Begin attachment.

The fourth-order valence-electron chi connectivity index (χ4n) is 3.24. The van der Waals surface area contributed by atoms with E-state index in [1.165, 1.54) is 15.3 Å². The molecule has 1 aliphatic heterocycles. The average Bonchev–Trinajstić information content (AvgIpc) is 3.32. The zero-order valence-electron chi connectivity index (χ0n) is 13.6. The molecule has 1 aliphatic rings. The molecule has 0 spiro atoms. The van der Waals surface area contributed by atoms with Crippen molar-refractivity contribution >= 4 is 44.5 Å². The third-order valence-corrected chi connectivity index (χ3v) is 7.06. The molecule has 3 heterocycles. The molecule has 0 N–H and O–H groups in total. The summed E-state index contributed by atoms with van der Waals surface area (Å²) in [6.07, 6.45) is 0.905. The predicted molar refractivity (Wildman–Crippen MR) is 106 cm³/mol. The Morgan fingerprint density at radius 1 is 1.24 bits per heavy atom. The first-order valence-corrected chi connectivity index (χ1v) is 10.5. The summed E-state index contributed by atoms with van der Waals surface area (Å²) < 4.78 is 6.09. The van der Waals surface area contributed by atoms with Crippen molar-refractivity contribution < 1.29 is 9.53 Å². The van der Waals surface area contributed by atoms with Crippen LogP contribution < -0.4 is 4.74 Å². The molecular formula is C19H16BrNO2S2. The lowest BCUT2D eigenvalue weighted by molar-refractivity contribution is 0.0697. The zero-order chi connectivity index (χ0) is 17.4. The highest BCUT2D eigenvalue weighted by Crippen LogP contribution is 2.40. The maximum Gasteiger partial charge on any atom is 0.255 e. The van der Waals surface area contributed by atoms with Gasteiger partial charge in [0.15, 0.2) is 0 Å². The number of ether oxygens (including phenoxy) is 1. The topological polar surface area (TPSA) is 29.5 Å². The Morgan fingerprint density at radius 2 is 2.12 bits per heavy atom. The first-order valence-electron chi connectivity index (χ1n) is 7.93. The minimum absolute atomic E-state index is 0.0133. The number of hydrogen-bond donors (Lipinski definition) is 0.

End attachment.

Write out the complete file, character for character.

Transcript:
The fourth-order valence-electron chi connectivity index (χ4n) is 3.24. The van der Waals surface area contributed by atoms with E-state index in [1.165, 1.54) is 15.3 Å². The molecule has 1 aliphatic heterocycles. The average Bonchev–Trinajstić information content (AvgIpc) is 3.32. The zero-order valence-electron chi connectivity index (χ0n) is 13.6. The molecule has 1 aliphatic rings. The molecule has 0 spiro atoms. The van der Waals surface area contributed by atoms with Crippen molar-refractivity contribution >= 4 is 44.5 Å². The third-order valence-corrected chi connectivity index (χ3v) is 7.06. The molecule has 3 heterocycles. The molecule has 0 N–H and O–H groups in total. The summed E-state index contributed by atoms with van der Waals surface area (Å²) in [6.07, 6.45) is 0.905. The predicted molar refractivity (Wildman–Crippen MR) is 106 cm³/mol. The Morgan fingerprint density at radius 1 is 1.24 bits per heavy atom. The first-order valence-corrected chi connectivity index (χ1v) is 10.5. The summed E-state index contributed by atoms with van der Waals surface area (Å²) < 4.78 is 6.09. The van der Waals surface area contributed by atoms with Crippen molar-refractivity contribution < 1.29 is 9.53 Å². The van der Waals surface area contributed by atoms with Crippen LogP contribution < -0.4 is 4.74 Å². The molecular formula is C19H16BrNO2S2. The lowest BCUT2D eigenvalue weighted by molar-refractivity contribution is 0.0697. The zero-order chi connectivity index (χ0) is 17.4. The highest BCUT2D eigenvalue weighted by Crippen LogP contribution is 2.40. The maximum Gasteiger partial charge on any atom is 0.255 e. The van der Waals surface area contributed by atoms with Gasteiger partial charge in [0.15, 0.2) is 0 Å². The number of ether oxygens (including phenoxy) is 1. The topological polar surface area (TPSA) is 29.5 Å². The Morgan fingerprint density at radius 2 is 2.12 bits per heavy atom. The first-order valence-electron chi connectivity index (χ1n) is 7.93. The minimum absolute atomic E-state index is 0.0133. The number of hydrogen-bond donors (Lipinski definition) is 0.